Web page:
Insect Guy, the Abominable Stiltman and Coloured Spot That Moonlights As A
See-Through Lizard Monster?
The Alien Factor is the first film directed by the singular Don
Dohler, Baltimore's king of dubious yet charming monster movies. Not
surprisingly, his debut film presents itself with all the flaws Dohler's later
movies would continue to show.
Throughout, The Alien Factor tests its audience's patience with the
slowest imaginable pacing, created by Dohler's tendency to fill out his movies'
running time with long and pointless sequences of boring and rather ugly people
doing nothing of interest or relevance, and doing it very very slowly.
The film isn't exactly getting more thrilling through the peculiar way acting
is practiced on planet Dohler. Nobody on screen seems to have a clue how human
beings speak, move or look, and so each and every one of the actors has decided
to imitate a different object or animal. Dyszel, for example, reminds me of
nothing so much as of an excitable dog in a suit, while Griffith prefers the
immobility of his beloved desk. The latter is quite understandable, because one
can't help but notice in Griffith's regular downward looks that his dialogue is
lying on the desk before him. That thing is a regular life saver, if Griffith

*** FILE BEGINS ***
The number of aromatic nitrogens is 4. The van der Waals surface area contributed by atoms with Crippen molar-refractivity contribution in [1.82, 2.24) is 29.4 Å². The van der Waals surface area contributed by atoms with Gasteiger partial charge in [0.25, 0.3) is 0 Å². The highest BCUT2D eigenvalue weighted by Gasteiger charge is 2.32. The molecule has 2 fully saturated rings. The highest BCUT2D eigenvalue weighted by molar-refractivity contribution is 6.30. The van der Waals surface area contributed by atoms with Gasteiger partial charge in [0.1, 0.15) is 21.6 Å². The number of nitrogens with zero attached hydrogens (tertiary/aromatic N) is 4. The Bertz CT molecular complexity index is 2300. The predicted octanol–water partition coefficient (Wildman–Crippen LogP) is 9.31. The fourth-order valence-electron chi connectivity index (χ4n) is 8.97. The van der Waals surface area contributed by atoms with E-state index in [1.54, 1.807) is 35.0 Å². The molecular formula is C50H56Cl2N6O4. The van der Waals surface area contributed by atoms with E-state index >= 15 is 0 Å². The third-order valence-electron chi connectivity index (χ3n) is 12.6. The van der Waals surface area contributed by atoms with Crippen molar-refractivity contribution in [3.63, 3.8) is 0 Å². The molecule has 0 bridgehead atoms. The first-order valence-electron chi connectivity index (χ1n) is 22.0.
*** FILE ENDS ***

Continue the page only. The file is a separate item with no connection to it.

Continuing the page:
does in fact possess a life to be saved. Of course, acting this singularly
peculiar might not make a film more believable, yet it can't help but amuse.
The only exception from the rule of bad acting is Don Leifert, who always was
one of the more talented participants in Dohler's films. I'm not talking about
great acting here, but Leifert does possess at least a little charisma and
screen presence and does not talk like a broken robot.
Dohler's direction is not exactly masterful either, but for something that
was made by a group of people in Baltimore, on an absurd budget and with little
experience in commercial filmmaking, The Alien Factor is quite nice to
look at. Dohler is obviously a point and shoot guy at heart, he does however
usually manage to keep his camera pointed in the right direction. From time to
time, scenes are even filmed from more than one camera angle, which might not
sound exciting if you're not acquainted with many products of regional
filmmaking, but is far from a matter of course in films like this, usually for
Dohler might not be visually ambitious (I suspect his ideal SF movie was made